Beekeeping is an ancient practice. Once they mastered fire, cavemen robbed bee trees with smoke, trading a few stings for the golden sweetness. Then some bright fellow discovered how to persuade honeybees to live in an artificial hive and man added apiary -- another word for beekeeping -- to his advancing skills.
Though we will never know their names, the ancient Egyptians were beekeepers -- honey in sealed containers found in the tomb of King Tut was reported to be unspoiled and still edible after more than 3,000 years. Aristotle, the Greek philosopher, wrote extensively on bees; some of his ideas were right, but some were way off base -- he thought a bee colony was ruled by a king bee. The mathematician Pythagoras was also a beekeeper, and Hippocrates recommended honey for numerous ailments. The Romans even considered bees important enough to have their own goddess in the pantheon, called Mellona.
The Founding Fathers
George Washington and Thomas Jefferson both kept bees on their estates, as did any sensible farmer of their time. Not only did they get honey from them, the bees pollinated their crops. The Native Americans of the time referred to bees as "white man's flies" because they habitually appeared just ahead of the European settlers, as hives of tame bees spun off queens and swarmed into the wild. Though Napoleon Bonaparte was not known to keep bees, he admired them enough to have 3,000 of them embroidered on the robe he wore when he was crowned Emperor of France.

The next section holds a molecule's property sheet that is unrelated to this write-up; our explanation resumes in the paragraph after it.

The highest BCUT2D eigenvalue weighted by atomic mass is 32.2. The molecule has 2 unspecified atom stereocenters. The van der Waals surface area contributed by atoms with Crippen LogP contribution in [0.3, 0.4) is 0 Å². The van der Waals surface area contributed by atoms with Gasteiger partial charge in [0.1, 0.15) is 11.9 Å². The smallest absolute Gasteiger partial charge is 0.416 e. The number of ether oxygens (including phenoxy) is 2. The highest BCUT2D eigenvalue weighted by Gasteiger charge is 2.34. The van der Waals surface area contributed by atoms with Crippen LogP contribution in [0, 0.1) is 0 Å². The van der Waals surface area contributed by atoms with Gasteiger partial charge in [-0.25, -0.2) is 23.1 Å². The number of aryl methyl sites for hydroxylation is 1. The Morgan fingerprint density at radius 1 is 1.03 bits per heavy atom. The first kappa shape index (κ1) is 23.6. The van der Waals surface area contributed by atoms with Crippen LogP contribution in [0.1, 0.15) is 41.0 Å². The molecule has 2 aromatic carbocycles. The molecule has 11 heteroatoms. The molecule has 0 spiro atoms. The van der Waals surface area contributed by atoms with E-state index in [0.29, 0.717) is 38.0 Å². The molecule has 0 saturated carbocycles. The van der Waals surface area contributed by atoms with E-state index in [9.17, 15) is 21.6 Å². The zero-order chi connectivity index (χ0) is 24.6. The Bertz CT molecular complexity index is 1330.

The Russian writer Leo Tolstoy made profound observations about bees in his novel, "War and Peace," and also shared beekeeping as a hobby with his wife. When the famous fictional detective Sherlock Holmes retired from crime-solving, he became a beekeeper on the Sussex Downs in England and is said by his creator to have written a book on the subject: "A Practical Handbook of Bee Culture, with Some Observations upon the Segregation of the Queen."
The first man to reach the summit of Mount Everest, Sir Edmund Hillary, was also a beekeeper of note -- he and his brother ran a large bee farm in Auckland, New Zealand. Better known as actors, Henry Fonda learned beekeeping as an Eagle Scout and his son Peter was named Beekeeper of the Year by the Florida State Beekeeping Association after he made the movie "Ulee's Gold." Martha Stewart has kept bees for 25 years. Corporations like the Fairmont Hotels are getting into the act, many of their locations adding rooftop gardens complete with apiaries. Even the White House has beehives in its new organic garden.